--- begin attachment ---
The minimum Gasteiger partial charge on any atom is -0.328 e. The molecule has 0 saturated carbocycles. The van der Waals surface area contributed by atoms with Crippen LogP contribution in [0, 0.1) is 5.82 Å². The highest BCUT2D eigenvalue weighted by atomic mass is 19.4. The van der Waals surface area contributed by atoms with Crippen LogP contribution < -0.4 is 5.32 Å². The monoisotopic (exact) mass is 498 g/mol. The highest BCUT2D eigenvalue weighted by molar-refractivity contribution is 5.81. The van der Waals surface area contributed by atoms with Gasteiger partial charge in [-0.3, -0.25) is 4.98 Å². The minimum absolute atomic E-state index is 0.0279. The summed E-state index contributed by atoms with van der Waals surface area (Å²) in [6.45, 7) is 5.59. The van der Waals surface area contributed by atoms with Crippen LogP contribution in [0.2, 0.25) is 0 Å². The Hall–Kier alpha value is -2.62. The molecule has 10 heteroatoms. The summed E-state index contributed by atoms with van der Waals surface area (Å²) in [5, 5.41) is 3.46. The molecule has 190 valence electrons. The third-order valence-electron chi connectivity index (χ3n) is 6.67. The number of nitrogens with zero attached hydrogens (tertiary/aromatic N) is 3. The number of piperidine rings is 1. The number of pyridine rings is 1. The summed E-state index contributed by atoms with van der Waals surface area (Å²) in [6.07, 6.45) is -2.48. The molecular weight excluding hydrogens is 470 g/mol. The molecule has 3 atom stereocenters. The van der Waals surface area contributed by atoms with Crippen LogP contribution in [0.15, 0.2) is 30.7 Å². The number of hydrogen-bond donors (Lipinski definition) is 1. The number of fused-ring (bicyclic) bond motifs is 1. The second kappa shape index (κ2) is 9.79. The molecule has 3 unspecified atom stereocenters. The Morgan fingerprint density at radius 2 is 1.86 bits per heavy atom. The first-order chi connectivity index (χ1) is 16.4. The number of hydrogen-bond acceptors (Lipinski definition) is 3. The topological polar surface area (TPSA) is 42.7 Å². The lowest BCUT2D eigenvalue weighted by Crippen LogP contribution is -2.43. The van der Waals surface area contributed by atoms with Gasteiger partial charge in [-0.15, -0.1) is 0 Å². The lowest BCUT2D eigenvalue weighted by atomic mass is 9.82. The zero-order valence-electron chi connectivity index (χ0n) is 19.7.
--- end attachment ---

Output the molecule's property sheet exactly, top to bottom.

The minimum Gasteiger partial charge on any atom is -0.328 e. The molecule has 0 saturated carbocycles. The van der Waals surface area contributed by atoms with Crippen LogP contribution in [0, 0.1) is 5.82 Å². The highest BCUT2D eigenvalue weighted by atomic mass is 19.4. The van der Waals surface area contributed by atoms with Crippen LogP contribution < -0.4 is 5.32 Å². The monoisotopic (exact) mass is 498 g/mol. The highest BCUT2D eigenvalue weighted by molar-refractivity contribution is 5.81. The van der Waals surface area contributed by atoms with Gasteiger partial charge in [-0.3, -0.25) is 4.98 Å². The minimum absolute atomic E-state index is 0.0279. The summed E-state index contributed by atoms with van der Waals surface area (Å²) in [6.45, 7) is 5.59. The van der Waals surface area contributed by atoms with Crippen LogP contribution in [0.2, 0.25) is 0 Å². The Hall–Kier alpha value is -2.62. The molecule has 10 heteroatoms. The summed E-state index contributed by atoms with van der Waals surface area (Å²) in [5, 5.41) is 3.46. The molecule has 190 valence electrons. The third-order valence-electron chi connectivity index (χ3n) is 6.67. The number of nitrogens with zero attached hydrogens (tertiary/aromatic N) is 3. The number of piperidine rings is 1. The number of pyridine rings is 1. The summed E-state index contributed by atoms with van der Waals surface area (Å²) in [6.07, 6.45) is -2.48. The molecular weight excluding hydrogens is 470 g/mol. The molecule has 3 atom stereocenters. The van der Waals surface area contributed by atoms with Crippen LogP contribution in [0.15, 0.2) is 30.7 Å². The number of hydrogen-bond donors (Lipinski definition) is 1. The number of fused-ring (bicyclic) bond motifs is 1. The second kappa shape index (κ2) is 9.79. The molecule has 3 unspecified atom stereocenters. The Morgan fingerprint density at radius 2 is 1.86 bits per heavy atom. The first-order chi connectivity index (χ1) is 16.4. The number of hydrogen-bond acceptors (Lipinski definition) is 3. The topological polar surface area (TPSA) is 42.7 Å². The lowest BCUT2D eigenvalue weighted by Crippen LogP contribution is -2.43. The van der Waals surface area contributed by atoms with Gasteiger partial charge in [-0.15, -0.1) is 0 Å². The lowest BCUT2D eigenvalue weighted by atomic mass is 9.82. The zero-order valence-electron chi connectivity index (χ0n) is 19.7.